How do you train him not to attack the old dog that that constantly growls at him?
    old dog 13. boxer 2 yrs.

    • Amy says:

      Hey Susan,

      Since it’s not your boxer that is actually starting the initial aggression, I would have to say that you have to work with the older dog first to stop the growling.

  2. Brian says:

    My boxer is a 13 week old pup, who has a tendency to bark quite a bit when we are just hanging around the house. When someone stands up after sitting and listening to the dog bark, she’ll run around the house a bit and go to another spot, put her paws and her face down and keep her butt in the air. Is she just telling us she wants to play? Or is she being agressive?
    Thanks!!

    • Amy says:

      It definitely sounds like she thinks you guys are playing with her. So it doesn’t sound like you have an aggression problem, but the constant barking could become a little troublesome once she is older.

  3. Kali Cue says:

    Hey!I have a boxer named Dani,and Dani just wont mind..she barks at nebours and wont mind.HELP!!!
    (she is 1,we try going to doggy class,and she nipps at teachers!)

  4. delessa says:

    i have a 8 month old female boxer and she has grown up at the dog park. she is social and is great with kids and people but does domanice play with dogs at the part that are either little dogs or submissive dogs ppinning the barking and growling..she has also done this to a few neighbor dogs that got loose. we dont know what to do we love her but we are not sure on how to fix this problem

  5. thumper says:

    I have a newly adopted female boxer, 3 yrs old. She came from avery loving family. She’s done very well with us, other than maybe some seperation anxiety. We visited friends who have a male yellow lab, recently. The dogs got along and played together fine for close to 6 hours. At the end of the evening, a fight broke out. We’re not sure what happened, but our Boxer was being very aggressive toward the lab all of the sudden. We ended up leaving as she would not stop, and even attacked the lab a second time. Not sure why this happened, but now we’re a little apprehensive of trying it again. Now she is just kinda moping about the house and seems sad…………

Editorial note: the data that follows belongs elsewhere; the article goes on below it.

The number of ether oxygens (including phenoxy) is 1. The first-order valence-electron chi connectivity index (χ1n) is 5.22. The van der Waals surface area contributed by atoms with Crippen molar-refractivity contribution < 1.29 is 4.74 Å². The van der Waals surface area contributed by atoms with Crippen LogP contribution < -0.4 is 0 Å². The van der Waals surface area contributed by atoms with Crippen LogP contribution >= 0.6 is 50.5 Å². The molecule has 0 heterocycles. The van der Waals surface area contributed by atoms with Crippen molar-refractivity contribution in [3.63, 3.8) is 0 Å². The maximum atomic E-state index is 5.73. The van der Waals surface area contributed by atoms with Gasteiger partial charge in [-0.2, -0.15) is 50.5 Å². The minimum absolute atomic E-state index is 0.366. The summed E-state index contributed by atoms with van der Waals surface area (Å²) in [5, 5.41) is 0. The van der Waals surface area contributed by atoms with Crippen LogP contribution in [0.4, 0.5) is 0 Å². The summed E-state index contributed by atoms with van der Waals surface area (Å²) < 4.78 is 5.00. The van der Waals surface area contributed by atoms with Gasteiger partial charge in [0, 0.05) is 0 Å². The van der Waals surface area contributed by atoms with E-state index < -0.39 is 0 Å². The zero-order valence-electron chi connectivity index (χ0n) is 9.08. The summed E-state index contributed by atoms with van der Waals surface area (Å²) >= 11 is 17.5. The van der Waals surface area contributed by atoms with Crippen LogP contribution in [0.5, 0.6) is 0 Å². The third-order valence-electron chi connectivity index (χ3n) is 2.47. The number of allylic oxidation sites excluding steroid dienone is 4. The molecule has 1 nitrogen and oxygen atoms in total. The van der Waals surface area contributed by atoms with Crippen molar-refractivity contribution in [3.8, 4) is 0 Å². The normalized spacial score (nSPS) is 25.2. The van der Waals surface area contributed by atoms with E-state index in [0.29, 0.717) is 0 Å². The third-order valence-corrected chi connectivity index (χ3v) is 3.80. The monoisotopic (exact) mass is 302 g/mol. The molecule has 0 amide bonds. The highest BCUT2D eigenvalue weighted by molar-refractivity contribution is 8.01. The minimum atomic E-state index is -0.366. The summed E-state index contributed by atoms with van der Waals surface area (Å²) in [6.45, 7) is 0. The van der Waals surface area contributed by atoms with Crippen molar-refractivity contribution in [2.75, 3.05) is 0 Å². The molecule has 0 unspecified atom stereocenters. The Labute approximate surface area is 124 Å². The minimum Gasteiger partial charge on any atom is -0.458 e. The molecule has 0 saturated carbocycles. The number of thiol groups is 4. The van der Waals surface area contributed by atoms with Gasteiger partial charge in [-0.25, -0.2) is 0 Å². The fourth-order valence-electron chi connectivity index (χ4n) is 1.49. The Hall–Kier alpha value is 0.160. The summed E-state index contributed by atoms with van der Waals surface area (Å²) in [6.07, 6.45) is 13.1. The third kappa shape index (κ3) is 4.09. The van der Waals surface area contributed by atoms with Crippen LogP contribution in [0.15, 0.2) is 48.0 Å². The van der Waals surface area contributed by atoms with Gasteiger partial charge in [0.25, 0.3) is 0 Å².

6. Priscilla says:

    We just got an 18 month old boxer from a lady who couldn’t care for her anymore. As far as we know her first owner left her in an abandoned house, the 2nd owner found her and bred her, she was then given to the 3rd owner and they didn’t want her anymore because she would chew too much, so we took her from them. We also have a 12 year old italian greyhound and the boxer is showing a lot of food aggression towards our other dog. The boxer, Roxy will block the door where the dog food bowls are and if my other dog comes near the door, Roxy will growl. We were feeding the dogs tonight and my older dog finished her food and all she did was walk past Roxy and Roxy attacked her. It took all of my husband’s strength to get her off of our other dog. We are afraid that Roxy is going to kill our older dog. We do not have the money to hire a trainer. Is there anything we can do? If not then we may have to try to find her a new home, somewhere without other dogs.

  7. bowen says:

    I am planning to have a third dog to the household (I already have an adorable pair of bassets). My concern might be that the pup might develop the alpha male personality as his/her playmates would be two docile and gentle basset hounds. Would the gentleness of my basset hounds contribute to the development of the alpha male personality in the boxer pup?